# Statistical Thermodynamics and Rate Theories/Equations for reference

## Equation Sheet 1Edit

### Translational StatesEdit

The translational energy of a particle in a 3 dimensional box is given by the equation:

Where *h* is Planck's constant , *m* is the mass of the particle in kg, *n* is the translational quantum number for the denoted direction of translation *(x, y, z)* and *a*, *b*, and *c* are the length of the box in the *x*, *y*, and *z* directions respectively. The translational quantum number, *n*, may possess any positive integer value.

### Rotational StatesEdit

The moment of inertia for a rigid rotor is given by the equation:

where *m _{i}* is the mass an atom in the molecule and

*r*is the distance in meters from that atom to the molecule's center of mass. For a diatomic molecule this formula may be simplified to:

_{i}

where *r _{e}* is the internuclear distance and

*μ*is the reduced mass for the diatomic molecule:

In the case of a homonuclear diatomic molecule, the reduced mass, *μ*, can be further simplified to:

The energy of a rigid rotor occupying a rotational quantum state J (J = 0,1,2,...) is given by the equation:

where and the degeneracy of each rotational state is given by .

The frequency of radiation corresponding to the energy of rotation at a given rotational quantum state is given by:

where is the rotational constant, and can be related to the moment of inertia by the equation:

where *c* is the speed of light.

To avoid confusing in obtaining values for the frequency of radiation, , and the rotational constant, , *c* is often expressed in units of cm/s ( )

### Vibrational StatesEdit

The energy of a simple harmonic oscillator is given by the equation:

where *n = 0,1,2,... * is the vibrational quantum number and *ν* is the fundamental frequency of vibration, given by:

where *k* is the bond force constant.

### Electronic StatesEdit

An electron in an atom may be described by four quantum numbers: the principle quantum number, ; the angular momentum quantum number, ; the magnetic quantum number, ; the spin quantum number, .

For a hydrogen-like atom (possessing only a single electron), the energy of the electron is given by the equation:

where is the mass of an electron, *e* is the charge of an electron, and is the permittivity of free space.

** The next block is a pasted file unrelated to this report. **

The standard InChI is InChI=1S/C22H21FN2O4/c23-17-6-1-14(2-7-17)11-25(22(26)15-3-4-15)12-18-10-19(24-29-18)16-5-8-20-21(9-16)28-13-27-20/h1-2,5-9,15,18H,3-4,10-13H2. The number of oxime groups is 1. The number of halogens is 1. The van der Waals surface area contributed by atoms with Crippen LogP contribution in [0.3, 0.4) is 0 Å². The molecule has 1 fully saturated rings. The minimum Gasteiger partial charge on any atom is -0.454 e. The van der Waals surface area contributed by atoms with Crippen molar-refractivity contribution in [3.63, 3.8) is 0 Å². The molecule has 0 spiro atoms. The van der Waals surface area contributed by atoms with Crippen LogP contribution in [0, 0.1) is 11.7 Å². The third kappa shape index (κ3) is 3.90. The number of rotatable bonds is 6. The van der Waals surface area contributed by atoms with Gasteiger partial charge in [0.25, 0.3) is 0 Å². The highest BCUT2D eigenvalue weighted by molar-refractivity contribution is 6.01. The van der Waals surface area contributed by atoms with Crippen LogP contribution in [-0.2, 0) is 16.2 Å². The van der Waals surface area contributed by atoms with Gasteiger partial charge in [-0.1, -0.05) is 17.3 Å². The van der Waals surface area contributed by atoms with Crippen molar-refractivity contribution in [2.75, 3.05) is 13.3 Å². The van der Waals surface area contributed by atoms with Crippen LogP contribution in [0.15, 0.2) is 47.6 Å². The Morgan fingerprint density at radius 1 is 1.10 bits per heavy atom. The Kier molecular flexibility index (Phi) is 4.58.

For a system with multiple electrons, the total spin for the system is given the sum:

The electronic degeneracy of the system may then be determined by

.

### Thermodynamic RelationsEdit

There exist a number of equations which allow for the relation of thermodynamic variables, such that it is possible to determine values for many of these variables mathematically starting with just a few:

where *H* is enthalpy, *U* is internal energy, *p* is pressure, and *V* is volume;

where *G* is Gibbs energy, *T* is temperature and *S* is entropy;

where *A* is Helmholtz energy;

where *q* is heat and *w* is work;

where is the heat associated with a reversible process;

where *n* is the number of moles of a gas and *R* is the ideal gas constant ( ).

The heat capacity for a gas at constant volume may be estimated by the differential:

while pressure may be estimated by the similar calculation:

allows for the determination of *q*:

may also be related to the heat capacity at constant pressure:

which in turn allows for the determination of enthalpy:

Overall heat capacity in each case may be related to molar heat capacity by relating the number of moles of gas:

Finally, the internal energy contribution from translational, rotational, and vibrational energies of a gas may be determined by the equation:

where are the translational, rotational, and vibrational degrees of freedom for the molecule, respectively.

For linear molecules the internal energy simplifies to:

And for non-linear molecules:

## Equation Sheet 2Edit

Formula to calculate the internal energy is given by the formula

Where *U* is the internal energy of the system is the energy of the system, is the Boltzmann constant (1.3807 x 10^-23 J K^{-1}), *T* is the temperature in Kelvin, and *Q* is the partition function of the system.